KANSAS CITY, Mo., Aug. 29, 2016 /PRNewswire-USNewswire/ -- MRIGlobal will further study Zika virus infection resulting in microcephaly. The study will be funded by a newly awarded research development grant from the Paul Patton Trust, Ted C. McCarter, William Evans Jr., and Bank of America N.A.
The $50,000 grant was awarded by The Kansas City Area Life Sciences Institute to support research focused on genetic diseases affecting children.
MRIGlobal will collaborate with the University of Missouri to develop unique animal models to investigate Zika virus infection. The mosquito-borne virus can be passed from mother to fetus via an unknown mechanism, resulting in reduced head circumference due to incomplete brain development called microcephaly. Individuals with this condition have many disabilities. Although there are no treatments for the physical abnormalities associated with this condition, therapies can control seizures, hyperactivity, and other symptoms.
"Zika virus is not well researched and is now known to cause serious birth defects. There is a desperate need to understand how the virus spreads through mosquitos and from mother to baby," says Carl Gelhaus, Ph.D., Principal Scientist at MRIGlobal. "Our research through animal models will examine how Zika virus spreads to provide tools to the research community and better understand how Zika virus causes microcephaly in a developing fetus. Our hope is that we will identify drug and vaccine targets that can be further developed to stop the devastating effects of Zika virus infection."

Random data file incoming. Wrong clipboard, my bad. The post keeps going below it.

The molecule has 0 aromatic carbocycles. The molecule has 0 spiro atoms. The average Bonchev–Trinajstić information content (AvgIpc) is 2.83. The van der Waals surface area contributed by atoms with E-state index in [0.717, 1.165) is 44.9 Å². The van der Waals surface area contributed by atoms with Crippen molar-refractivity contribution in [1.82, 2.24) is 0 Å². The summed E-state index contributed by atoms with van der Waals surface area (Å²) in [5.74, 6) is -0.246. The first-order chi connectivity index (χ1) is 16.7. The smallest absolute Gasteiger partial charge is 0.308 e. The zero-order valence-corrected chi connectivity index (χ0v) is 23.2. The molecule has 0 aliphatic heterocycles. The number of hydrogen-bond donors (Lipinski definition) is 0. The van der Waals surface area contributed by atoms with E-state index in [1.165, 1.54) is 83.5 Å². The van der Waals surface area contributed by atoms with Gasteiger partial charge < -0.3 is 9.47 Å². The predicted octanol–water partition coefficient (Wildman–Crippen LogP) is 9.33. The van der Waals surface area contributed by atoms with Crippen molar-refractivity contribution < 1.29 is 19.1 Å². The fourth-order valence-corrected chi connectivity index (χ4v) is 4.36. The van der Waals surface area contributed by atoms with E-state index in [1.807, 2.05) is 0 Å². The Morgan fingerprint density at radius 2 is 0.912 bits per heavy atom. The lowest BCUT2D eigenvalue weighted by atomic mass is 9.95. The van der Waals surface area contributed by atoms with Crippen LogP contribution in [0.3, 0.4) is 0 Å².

"These grants fund research focused on genetic diseases that primarily affect children and may lead to life-changing discoveries and treatments," said Dr. Wayne Carter, KCALSI's president and chief executive officer. "We value our relationship with the Paul Patton Trust, Ted C. McCarter, William Evans Jr., and Bank of America Trustees, the corporate co-trustee, for funding these research grants. Historically for every dollar invested in these grants, over $8.50 has been returned to the community and researchers in future grant dollars because these grants allow the recipients to successfully compete for much larger, federally funded grants that can provide hundreds of thousands of dollars for follow-on research." KCALSI has managed the scientific review of the Patton Trust grant proposals since 2007, identifying research programs with the greatest scientific relevance and potential impact.
For more information, visit www.mriglobal.org.